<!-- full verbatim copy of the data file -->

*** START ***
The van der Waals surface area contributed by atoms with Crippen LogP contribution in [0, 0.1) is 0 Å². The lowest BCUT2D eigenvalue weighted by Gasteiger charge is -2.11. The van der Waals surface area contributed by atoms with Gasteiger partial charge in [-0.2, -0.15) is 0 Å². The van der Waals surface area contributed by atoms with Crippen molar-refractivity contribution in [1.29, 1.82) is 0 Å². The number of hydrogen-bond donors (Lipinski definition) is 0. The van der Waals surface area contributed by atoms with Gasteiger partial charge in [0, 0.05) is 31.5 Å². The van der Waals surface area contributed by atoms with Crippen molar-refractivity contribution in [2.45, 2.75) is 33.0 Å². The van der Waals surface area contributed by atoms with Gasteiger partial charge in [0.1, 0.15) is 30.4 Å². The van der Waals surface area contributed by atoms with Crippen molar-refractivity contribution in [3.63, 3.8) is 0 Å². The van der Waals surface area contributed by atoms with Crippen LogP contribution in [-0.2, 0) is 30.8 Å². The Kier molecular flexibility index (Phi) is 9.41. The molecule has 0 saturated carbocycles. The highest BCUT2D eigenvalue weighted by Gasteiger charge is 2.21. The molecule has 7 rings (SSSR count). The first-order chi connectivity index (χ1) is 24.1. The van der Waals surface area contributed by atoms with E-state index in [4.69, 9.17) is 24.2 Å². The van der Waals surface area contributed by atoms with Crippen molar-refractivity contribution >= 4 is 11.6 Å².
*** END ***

The van der Waals surface area contributed by atoms with Crippen LogP contribution in [0, 0.1) is 0 Å². The lowest BCUT2D eigenvalue weighted by Gasteiger charge is -2.11. The van der Waals surface area contributed by atoms with Gasteiger partial charge in [-0.2, -0.15) is 0 Å². The van der Waals surface area contributed by atoms with Crippen molar-refractivity contribution in [1.29, 1.82) is 0 Å². The number of hydrogen-bond donors (Lipinski definition) is 0. The van der Waals surface area contributed by atoms with Gasteiger partial charge in [0, 0.05) is 31.5 Å². The van der Waals surface area contributed by atoms with Crippen molar-refractivity contribution in [2.45, 2.75) is 33.0 Å². The van der Waals surface area contributed by atoms with Gasteiger partial charge in [0.1, 0.15) is 30.4 Å². The van der Waals surface area contributed by atoms with Crippen molar-refractivity contribution in [3.63, 3.8) is 0 Å². The van der Waals surface area contributed by atoms with Crippen LogP contribution in [-0.2, 0) is 30.8 Å². The Kier molecular flexibility index (Phi) is 9.41. The molecule has 0 saturated carbocycles. The highest BCUT2D eigenvalue weighted by Gasteiger charge is 2.21. The molecule has 7 rings (SSSR count). The first-order chi connectivity index (χ1) is 24.1. The van der Waals surface area contributed by atoms with E-state index in [4.69, 9.17) is 24.2 Å². The van der Waals surface area contributed by atoms with Crippen molar-refractivity contribution >= 4 is 11.6 Å².